# Is there anything interesting to be taken from the fact that $E[(X-E[X])(Y-E[X])] = E[(X-E[X])(Y-E[Y])]$?

While playing around with the formula for covariance, I discovered something I wasn't expecting. Replacing the $$E[Y]$$ in the definition of covariance with an $$E[X]$$ appears to simplify back down to the covariance via the alternative formula for covariance.

\begin{align} E[(X-E[X])(Y-E[X])] &= E[XY -E[X]Y -E[X]X + E[X]E[X]]\\ &= E[XY] - E[E[X]Y]-E[E[X]X] + E[X]^2\\ &= E[XY] -E[X]E[Y] -E[X]^2 + E[X]^2 \\ &= E[XY] - E[X]E[Y] \\ &= COV[X,Y] \\ &= E[(X-E[X])(Y-E[Y])] \end{align}

Is this a well known manipulation, and is there a more meaningful way to explain it than pure algebraic derivation?

One would think measuring the "center" of $$Y$$ "incorrectly" would impact the covariance, but it changes nothing when the center is artificially moved to $$E[X]$$. What gives?

• What is going on is that for any mean $0$ random variable $Z$ (e.g., $Z = X - E(X)$), we have $E[Z (Y + a)] = E[Z (Y + b)]$, for any constants $a$ and $b$. In particular, $a = -E(Y)$ and $b = -E(X)$, so there isn't really anything special about those particular choices. Not sure if there is anything much deeper than that.
– guy
Sep 27 at 0:55
• By this logic, isn't all covariance zero? Sorry if this is a silly question. Sep 27 at 3:33
• It is exceptionally well known and a FAQ, because it reduces to the fact that $E(X-E(X))=E(X)-E(X)=0.$ It's also an immediate consequence of the characterization of covariance at stats.stackexchange.com/a/18200/919, because there it's clear that the origin of your coordinate system doesn't matter -- and all you're doing is shifting that origin.
– whuber
Sep 27 at 12:12
• @amonaether I don't see how that logic implies all covariances are zero. It implies that if $Z$ is mean $0$ then the covariance between $Z$ and $Y$ is $E(ZY)$, which is true.
– guy
Sep 27 at 14:13

Wow this got me thinking for awhile. So I tried some different manipulations to see where things goes:

It seems you can get to the covariance in many ways but I notice the pattern that at least one of the variables must be centered properly while the other can be shifted by either it's center, the other's center, arbitrary constant, or none at all. \begin{align} E[(X-E(X))(Y-E(X)]&=E[XY]-E[X]E[Y]\\ E[(X-E(Y))(Y-E(Y)]&=E[XY]-E[X]E[Y]\\ E[(X-E(X))Y]&=E[XY]-E[X]E[Y]\\ E[X(Y-E(Y))]&=E[XY]-E[X]E[Y]\end{align} also just tried what happens if there isn't any proper centering at all and it doesn't work $$E[(X-E(Y))(Y-E(X)]\neq E[XY]-E[X]E[Y]$$ Intuitively, covariance is the measure of the direction of the relationship of two variables. Hence the need for centering to help see the direction. If values go below the mean (going negative) is paired with smaller values then the overall sum would be positive direction because of the smaller negative values. Then the other way around if it's a negative direction. And it seems the only requirement is at least centering one of them.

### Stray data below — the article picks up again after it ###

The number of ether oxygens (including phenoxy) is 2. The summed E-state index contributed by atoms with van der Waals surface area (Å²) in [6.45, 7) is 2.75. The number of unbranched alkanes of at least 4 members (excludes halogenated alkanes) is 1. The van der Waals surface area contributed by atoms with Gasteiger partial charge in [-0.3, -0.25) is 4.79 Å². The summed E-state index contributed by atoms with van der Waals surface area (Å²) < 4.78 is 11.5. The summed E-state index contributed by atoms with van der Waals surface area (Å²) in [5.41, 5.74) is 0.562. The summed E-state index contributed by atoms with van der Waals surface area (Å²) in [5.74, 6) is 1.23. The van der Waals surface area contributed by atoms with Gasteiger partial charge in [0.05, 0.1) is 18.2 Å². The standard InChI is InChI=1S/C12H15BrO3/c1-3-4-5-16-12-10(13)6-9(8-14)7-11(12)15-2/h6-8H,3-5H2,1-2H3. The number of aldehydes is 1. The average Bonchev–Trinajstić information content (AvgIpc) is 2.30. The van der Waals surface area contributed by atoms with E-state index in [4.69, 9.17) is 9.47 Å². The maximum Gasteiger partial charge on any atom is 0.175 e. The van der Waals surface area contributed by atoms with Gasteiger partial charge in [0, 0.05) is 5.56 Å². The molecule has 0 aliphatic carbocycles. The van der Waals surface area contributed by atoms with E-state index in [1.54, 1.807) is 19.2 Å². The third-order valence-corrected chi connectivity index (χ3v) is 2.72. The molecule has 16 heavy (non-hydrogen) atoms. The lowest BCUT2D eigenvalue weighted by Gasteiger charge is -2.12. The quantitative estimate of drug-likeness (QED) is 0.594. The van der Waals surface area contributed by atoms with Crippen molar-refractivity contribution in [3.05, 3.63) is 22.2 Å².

I tried to see it numerically as well and it seems true

X=rnorm(20,10,2)
Y=2*X+rnorm(20)

#Y: other's center
sum=0
for(x in 1:20){
sum=sum+(X[x]-mean(X))*(Y[x]-mean(X))
}
#sum=160.7643

#Y: no centering
sum=0
for(x in 1:20){
sum=sum+(X[x]-mean(X))*(Y[x])
}
#sum=160.7643

#Y: arbitrary shifting
sum=0
for(x in 1:20){
sum=sum+(X[x]-mean(X))*(Y[x]-10230)
}
#sum=160.7643

• Your last "arbitrary shifting" numerical example is off but only because of finite machine precision of double floating point numbers in R. Your two inequalities are also false. Sep 27 at 10:06
• @JarleTufto Thanks for the comment. May I ask how come the first inequality is false? I guess I'm misunderstanding how to use inequalities or my algebra is bad. Do you mean that in the first inequality LHS=RHS?
– Derf
Sep 27 at 12:16
• @JarleTufto Oh I didn't notice that about the numerical example. Thank you for the clarification about the machine precision. Looks like the result is the same even after shifting if I use a smaller "arbitrary" number
– Derf
Sep 27 at 12:19
• \begin{align} E((X-EX)(Y-c))&=E((X-EX)(Y-EY+EY-c)) \\ &=E((X-EX)(Y-EY))+E((X-EX)(EY-c)) \\ &=\operatorname{Cov}(X,Y)+(EY-c)E(X-EX)\\ &=\operatorname{Cov}(X,Y) \end{align} Sep 27 at 12:37
• @JarleTufto wow big thanks for the help with the solution. I didn't notice $E(X-EX)=0$ would play a huge part. Now I'm trying the first inequality if I could do it the same approach as well
– Derf
Sep 27 at 12:47

Like @JarleTufto pointed out, adding zero allows us to express the form $$E[(X-c_X)(Y-c_Y)]$$ as covariance plus some other terms. Add zero: $$E[(X-E[X]+E[X]-c_X)(Y-E[Y]+E[Y]-c_Y)]$$ $$E[((X-E[X])+(E[X]-c_X))((Y-E[Y])+(E[Y]-c_Y))]$$ Expand: $$E[(X-E[X])(Y-E[Y])+(E[X]-c_X)(Y-E[Y])+(E[Y]-c_Y)(X-E[X])+(E[X]-c_X)(E[Y]-c_Y)]$$ Addition Rule: $$E[(X-E[X])(Y-E[Y])]+E[(E[X]-c_X)(Y-E[Y])+(E[Y]-c_Y)(X-E[X])]+E[(E[X]-c_X)(E[Y]-c_Y)]$$ Of course $$Y-E[Y]$$ and $$X-E[X]$$ have expected values of $$0$$, so the middle term evaluates to zero, and our expression becomes: $$COV[X,Y]+0+(E[X]-c_X)(E[Y]-c_Y)$$ If $$c_X=E[X]$$ then the whole thing simplifies to basic covariance again.

Mis-measuring the centers of the distributions by $$E[X]-c_X$$ and $$E[Y]-c_Y$$ results in the covariance plus an error term (both errors multiplied together). If one of the errors is zero, then you get covariance again.